Bibliography Management


Data, Pedagogy, Tools

Wooden desk strewn with loose papers and spiral notebooks

In high school, works cited pages always gave me pause. I would print the specifications of the bibliography style and take great care not to misplace a period or a comma. Invariably, it took me far longer than I expected. When I was in college, I started to use sites like Easybib. But by then, I had a lot more material to review and it wasn’t as simple as producing a works cited page.

What I needed was an easier way to navigate through my research and access the information. I now encourage undergraduate and graduate students alike to use programs like Zotero, Mendeley or Qiqqa. These are free bibliography programs that allow for note taking and link to word processing programs. (If you are willing to pay, Endnote is considered the premium program for bibliography management and note taking.)

Although I prefer and recommend Zotero, Mendeley and Qiqqa have their upsides. Mendeley, for example, also functions as a social networking tool, allowing academics in similar fields to connect. Once a user has archived a certain amount of information in Qiqqa, it will begin to categorize that information through AutoTags. Thus, each of these programs offer unique ways to manage and maintain important material for research projects. There are also a number of tutorials for these programs. For Zotero, it is important to remember that you must have Firefox. I consider Zotero the most user friendly, but it depends entirely on the user.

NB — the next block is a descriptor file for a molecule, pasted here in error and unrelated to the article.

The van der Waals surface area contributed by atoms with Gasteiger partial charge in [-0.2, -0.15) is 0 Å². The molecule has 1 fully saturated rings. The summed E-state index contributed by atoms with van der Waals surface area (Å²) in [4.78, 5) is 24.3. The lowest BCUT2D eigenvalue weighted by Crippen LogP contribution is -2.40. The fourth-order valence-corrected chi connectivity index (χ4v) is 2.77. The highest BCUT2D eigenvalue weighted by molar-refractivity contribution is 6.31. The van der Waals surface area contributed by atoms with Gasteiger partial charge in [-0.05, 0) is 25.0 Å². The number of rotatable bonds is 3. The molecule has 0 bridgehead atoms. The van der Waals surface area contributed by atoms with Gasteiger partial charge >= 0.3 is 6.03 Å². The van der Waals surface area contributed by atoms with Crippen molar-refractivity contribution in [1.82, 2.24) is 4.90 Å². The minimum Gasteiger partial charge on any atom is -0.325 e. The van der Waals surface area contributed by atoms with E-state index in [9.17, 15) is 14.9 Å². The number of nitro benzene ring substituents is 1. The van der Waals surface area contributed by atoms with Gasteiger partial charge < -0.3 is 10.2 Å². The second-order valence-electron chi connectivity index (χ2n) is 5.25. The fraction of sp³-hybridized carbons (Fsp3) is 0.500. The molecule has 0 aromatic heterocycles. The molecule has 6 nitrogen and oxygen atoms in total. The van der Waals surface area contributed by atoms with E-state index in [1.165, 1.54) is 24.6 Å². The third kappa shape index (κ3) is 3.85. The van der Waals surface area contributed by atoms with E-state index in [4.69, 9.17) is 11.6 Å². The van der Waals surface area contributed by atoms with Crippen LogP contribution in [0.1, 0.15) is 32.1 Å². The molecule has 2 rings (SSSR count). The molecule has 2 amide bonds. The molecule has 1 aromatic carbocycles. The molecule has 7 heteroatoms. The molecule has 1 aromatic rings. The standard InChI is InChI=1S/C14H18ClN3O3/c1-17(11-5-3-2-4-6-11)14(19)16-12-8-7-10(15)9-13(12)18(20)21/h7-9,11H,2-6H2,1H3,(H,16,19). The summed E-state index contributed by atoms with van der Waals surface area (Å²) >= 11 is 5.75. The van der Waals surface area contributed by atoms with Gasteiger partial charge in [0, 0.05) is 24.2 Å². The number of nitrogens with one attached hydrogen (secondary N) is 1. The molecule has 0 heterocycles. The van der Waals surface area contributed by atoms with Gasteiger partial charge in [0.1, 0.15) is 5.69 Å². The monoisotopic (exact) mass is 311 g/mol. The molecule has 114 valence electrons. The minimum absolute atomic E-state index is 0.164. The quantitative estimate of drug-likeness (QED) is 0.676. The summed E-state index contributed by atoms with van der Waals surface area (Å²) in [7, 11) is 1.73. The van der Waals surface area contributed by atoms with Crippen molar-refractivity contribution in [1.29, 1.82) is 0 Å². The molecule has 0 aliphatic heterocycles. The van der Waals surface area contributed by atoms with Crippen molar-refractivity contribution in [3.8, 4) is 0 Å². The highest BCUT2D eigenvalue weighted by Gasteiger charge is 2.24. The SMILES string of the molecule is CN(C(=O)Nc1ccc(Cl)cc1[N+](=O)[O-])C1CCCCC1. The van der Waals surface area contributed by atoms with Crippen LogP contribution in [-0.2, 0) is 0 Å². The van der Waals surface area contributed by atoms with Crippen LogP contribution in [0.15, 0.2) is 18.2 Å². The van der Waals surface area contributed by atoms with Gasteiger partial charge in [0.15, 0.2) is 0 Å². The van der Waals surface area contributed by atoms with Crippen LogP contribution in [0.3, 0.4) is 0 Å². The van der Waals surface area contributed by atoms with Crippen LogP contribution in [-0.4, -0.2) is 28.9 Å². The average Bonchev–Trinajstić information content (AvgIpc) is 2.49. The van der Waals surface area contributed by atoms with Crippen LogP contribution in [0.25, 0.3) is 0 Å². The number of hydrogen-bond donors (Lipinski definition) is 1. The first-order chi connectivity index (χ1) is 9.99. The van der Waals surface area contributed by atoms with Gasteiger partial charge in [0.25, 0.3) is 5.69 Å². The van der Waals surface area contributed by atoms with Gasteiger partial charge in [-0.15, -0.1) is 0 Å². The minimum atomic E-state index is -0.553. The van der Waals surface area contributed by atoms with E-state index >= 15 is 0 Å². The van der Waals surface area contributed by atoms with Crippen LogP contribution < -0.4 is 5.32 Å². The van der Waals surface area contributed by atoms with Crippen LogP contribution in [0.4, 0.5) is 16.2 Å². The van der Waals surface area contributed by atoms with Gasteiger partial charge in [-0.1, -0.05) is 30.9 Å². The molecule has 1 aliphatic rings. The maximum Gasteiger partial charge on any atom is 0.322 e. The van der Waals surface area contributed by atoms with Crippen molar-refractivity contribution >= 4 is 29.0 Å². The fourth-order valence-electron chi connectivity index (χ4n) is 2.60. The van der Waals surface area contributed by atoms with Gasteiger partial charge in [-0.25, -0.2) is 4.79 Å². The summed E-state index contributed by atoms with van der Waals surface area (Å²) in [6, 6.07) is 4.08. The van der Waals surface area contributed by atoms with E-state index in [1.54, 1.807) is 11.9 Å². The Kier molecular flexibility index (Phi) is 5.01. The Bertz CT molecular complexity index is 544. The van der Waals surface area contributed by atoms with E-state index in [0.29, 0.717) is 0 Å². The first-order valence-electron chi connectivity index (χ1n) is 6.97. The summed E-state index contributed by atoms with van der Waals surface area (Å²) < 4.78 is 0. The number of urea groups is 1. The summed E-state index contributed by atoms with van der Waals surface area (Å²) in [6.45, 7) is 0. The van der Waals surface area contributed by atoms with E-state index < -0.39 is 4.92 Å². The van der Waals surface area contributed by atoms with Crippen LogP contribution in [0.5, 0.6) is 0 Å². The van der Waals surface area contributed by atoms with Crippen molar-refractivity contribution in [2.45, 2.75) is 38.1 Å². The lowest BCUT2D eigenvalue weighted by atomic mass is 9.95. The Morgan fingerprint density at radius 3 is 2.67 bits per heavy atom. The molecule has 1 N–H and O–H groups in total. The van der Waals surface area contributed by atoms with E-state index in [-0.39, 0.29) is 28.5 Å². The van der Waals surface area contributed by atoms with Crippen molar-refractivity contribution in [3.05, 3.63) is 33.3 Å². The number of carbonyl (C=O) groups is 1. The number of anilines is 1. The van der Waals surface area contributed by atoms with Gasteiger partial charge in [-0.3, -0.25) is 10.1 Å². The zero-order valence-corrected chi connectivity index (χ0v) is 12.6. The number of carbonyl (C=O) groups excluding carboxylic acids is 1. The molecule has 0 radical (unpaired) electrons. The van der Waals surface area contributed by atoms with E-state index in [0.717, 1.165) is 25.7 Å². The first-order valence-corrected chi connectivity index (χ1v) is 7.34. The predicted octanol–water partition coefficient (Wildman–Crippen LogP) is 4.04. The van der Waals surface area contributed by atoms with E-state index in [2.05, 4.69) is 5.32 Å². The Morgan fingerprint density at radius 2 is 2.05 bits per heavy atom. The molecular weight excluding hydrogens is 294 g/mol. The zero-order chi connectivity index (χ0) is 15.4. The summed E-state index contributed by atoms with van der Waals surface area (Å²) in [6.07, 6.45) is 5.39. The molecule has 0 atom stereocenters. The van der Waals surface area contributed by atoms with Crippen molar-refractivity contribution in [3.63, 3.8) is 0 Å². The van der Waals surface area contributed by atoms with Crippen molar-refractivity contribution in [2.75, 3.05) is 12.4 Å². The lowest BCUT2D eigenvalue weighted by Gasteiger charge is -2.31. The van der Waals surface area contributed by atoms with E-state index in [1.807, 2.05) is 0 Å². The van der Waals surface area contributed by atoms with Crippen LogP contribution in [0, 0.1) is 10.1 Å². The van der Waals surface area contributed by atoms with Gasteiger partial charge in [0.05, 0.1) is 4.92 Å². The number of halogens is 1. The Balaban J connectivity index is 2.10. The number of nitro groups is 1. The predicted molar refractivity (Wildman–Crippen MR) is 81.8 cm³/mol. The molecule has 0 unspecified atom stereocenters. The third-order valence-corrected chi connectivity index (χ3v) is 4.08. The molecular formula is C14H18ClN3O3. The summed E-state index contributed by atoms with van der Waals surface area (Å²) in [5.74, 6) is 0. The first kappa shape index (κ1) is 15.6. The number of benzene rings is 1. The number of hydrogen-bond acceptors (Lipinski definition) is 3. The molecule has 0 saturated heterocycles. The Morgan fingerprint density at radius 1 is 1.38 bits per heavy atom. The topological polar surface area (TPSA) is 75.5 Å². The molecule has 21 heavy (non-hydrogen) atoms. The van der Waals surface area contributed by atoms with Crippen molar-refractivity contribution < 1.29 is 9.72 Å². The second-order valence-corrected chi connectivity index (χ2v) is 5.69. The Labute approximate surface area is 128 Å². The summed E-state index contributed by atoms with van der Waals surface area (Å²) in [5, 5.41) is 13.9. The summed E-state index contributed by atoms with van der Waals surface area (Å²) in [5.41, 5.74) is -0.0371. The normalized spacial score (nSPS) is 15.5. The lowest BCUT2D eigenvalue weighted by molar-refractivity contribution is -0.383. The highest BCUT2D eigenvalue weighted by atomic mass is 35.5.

It is important, however, to introduce students to these programs. Many universities, like Harvard, describe the function of these tools in great detail and actively encourage students to engage with them. We have come a long way from notebooks, binders, and color-coded dividers (elsewhere, I have explored programs that help with note taking, as well). When I was in high school, I printed my materials, organized them by subject or author, and hoped not to lose anything before the paper was due. Twenty-first century students, on the other hand, may organize their materials digitally and instructors must consider training them in this skill.

Featured Image credit: Jason Truscott, “Papers.” CC.

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